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On 911 Americans Became One

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By Janice S. Ellis, Ph.D., Kansas City, MO —

On 911 Americans became one and the day will be earmarked in the history books as the day that changed America forever.

The shocking and horrific terrorist attack signaled to all Americans, irrespective of our race, ethnicity, religion, economic status or dwelling place – urban, suburban, or rural – that we were equally disliked and disregarded in the eyes of terrorists who hate everything about our democratic way of life.

We suddenly became one, united in our patriotic feelings and the desire to protect America and our way of life despite its imperfections. On 911 Americans became one.

Sometimes, it is amazing what it takes for different people from different walks of life living in proximity to each other to recognize the things we have in common – the things that bind us. To finally recognize that differences in skin color may not be the great divide we think it is. But, rather, other things like religion, economic disparity, a way of life often create and build the greatest chasms.

On 911 Americans became one

On 911 Americans became one whether black white, yellow or brown. Photo Credit: greenbiz.com

But with the events of September 11, we also have inherited an awesome burden. We must revisit, or bother to learn anew, and apply some critical lessons from history.

On 911 Americans Became One

I am reminded of the memorable words of President Franklin Delano Roosevelt as the nation faced another crisis. He boldly and confidently reminded the nation that “We have nothing to fear but fear itself.” But I am also reminded of the age-old axiom that great civilizations are rarely destroyed from external forces, but rather from weaknesses from within.

What’s notable about both pronouncements is that ignorance is often the common source of both fear and weakness. We can not afford to remain in a bubble of ignorance, peppered with misplaced arrogance or blind pride. The ramifications for our future lifestyle and that of generations to follow are simply too great. On 911 Americans became one and it needs to be lasting.

On a broader and lasting scale, terrorism will not be understood and defeated until we make a concerted effort to reduce the pervasive lack of knowledge among adults, and children alike, of emerging forces and ideologies that are harmful to our own.

It is both a local and national challenge that cut across race, ethnicity, age, gender, and socio-economic status.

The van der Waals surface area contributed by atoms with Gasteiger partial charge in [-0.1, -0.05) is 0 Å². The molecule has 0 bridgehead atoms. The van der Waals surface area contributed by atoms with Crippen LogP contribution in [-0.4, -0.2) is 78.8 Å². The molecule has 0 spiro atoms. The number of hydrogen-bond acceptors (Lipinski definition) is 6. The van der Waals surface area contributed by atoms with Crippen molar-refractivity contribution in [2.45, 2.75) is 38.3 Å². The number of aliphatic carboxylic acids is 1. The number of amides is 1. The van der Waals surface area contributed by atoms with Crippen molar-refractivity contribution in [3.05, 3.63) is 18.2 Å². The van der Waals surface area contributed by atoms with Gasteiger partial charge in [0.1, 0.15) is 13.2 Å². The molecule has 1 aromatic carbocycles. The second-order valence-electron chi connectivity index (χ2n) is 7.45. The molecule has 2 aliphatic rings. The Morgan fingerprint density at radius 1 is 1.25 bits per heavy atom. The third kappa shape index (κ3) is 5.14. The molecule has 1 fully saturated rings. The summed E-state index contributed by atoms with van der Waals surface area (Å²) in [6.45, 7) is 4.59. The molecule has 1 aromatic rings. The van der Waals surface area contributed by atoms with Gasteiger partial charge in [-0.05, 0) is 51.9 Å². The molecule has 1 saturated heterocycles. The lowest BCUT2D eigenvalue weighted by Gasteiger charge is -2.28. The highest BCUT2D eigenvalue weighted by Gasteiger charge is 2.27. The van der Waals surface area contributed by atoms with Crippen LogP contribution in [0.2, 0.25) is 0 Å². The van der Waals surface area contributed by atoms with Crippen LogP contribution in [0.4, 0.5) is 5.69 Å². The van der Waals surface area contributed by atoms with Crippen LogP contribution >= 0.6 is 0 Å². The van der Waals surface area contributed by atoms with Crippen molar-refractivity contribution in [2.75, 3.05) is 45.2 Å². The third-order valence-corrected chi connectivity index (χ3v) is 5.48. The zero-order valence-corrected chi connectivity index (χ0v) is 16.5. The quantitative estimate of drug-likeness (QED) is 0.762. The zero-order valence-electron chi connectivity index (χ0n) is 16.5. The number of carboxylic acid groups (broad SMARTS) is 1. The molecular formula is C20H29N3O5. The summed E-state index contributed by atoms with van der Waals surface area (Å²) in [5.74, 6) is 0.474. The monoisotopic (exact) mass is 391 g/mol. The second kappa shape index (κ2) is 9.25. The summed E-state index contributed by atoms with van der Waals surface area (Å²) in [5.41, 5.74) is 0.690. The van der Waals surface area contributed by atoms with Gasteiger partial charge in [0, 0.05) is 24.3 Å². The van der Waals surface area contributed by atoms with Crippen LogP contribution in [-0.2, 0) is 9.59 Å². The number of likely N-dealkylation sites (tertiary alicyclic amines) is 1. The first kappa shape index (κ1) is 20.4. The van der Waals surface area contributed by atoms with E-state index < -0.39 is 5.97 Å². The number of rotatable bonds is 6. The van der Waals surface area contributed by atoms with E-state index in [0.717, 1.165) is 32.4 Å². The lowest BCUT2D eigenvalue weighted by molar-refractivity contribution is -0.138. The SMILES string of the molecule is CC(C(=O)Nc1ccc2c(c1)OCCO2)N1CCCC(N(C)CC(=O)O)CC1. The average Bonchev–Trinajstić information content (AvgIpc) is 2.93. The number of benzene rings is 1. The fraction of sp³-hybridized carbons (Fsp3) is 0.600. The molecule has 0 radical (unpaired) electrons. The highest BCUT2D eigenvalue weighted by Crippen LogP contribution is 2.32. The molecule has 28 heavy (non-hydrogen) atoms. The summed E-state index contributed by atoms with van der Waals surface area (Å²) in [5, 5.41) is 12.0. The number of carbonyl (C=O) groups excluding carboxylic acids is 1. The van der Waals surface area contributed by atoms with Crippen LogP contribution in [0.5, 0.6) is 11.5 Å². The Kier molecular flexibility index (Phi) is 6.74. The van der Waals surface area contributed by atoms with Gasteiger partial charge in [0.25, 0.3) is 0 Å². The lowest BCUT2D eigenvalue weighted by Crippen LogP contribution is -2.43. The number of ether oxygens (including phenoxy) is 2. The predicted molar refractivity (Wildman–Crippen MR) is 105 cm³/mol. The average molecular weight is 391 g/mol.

As we pause this Thursday to remember and honor the ordinary citizens and heroes who lost their lives on that infamous September morning, we must also give serious thought on the ongoing obligation of those of us who were spared.

All of us. Black, white, brown, yellow, alike. On 911 Americans became one. Let us remain together

Feature Photo Credit: foreignpolicy.com

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Janice Ellis
Janice Ellis
Janice S. Ellis, PhD, is an award-winning author. Her book, From Liberty to Magnolia: In Search of the American Dream is available on Amazon, Barnes and Noble and other major book sellers. She has written a column for newspapers, radio, and now online, where she analyzes educational, political, social and economic issues across race, ethnicity, age and socio-economic status. You can see her writings on this website.

1 Comment

  1. Willie Anderson says:

    Everyone who either saw the images on television or heard the horrific news second-hand was in total shock and disbelief that such an attack was even real or possible. 911 is the number we usually call when we have an emergency situation requiring the assistance of the police, or the fire department, or medical assistance. All three of these entities were needed for the tragedy which was unfolding before our very eyes. But I would not say that we wee one as a result of the destruction of the World Trade Center. Quite the contrary. The World Trade Center was located in the Manhattan Financial District. The New York Port Authority used eminent domain to condemn private property in order to stimulate economic development in the area. At the outset there was immense criticism of the project because of the aesthetics of the buildings. They were often referred to as the boxes that the Empire State Building and the Chrysler Building came in. But eventually the Port Authority leased the two towers out to a private entity for billions of dollars. At the time of the attack there were over 50,000 employees working in those two buildings. So at the moment those towers were attacked, it was the workers who were directly impacted by this act of terrorism. The employees killed in the attack were basically collateral damage; as were the first responders who sacrificed their lives to save others. Those buildings were terrorist targets because they represented American wealth and power. The people who owned those buildings were not anywhere near those buildings. So when we remember those victims and the selfless heroes who sacrificed their lives to save them, let’s be clear. The average American workers were one with the American audience watching the events unfold on TV. The oligarch and plutocrats who owned the World Trade are exempted from this celebration of unity and oneness. And to add insult to injury, it took years for the police and firemen to receive compensation for their chronic health conditions caused from breathing the toxic fumes from that event. If we were truly one, then the government would have immediately provided assistance to those who gave their lives so willingly.

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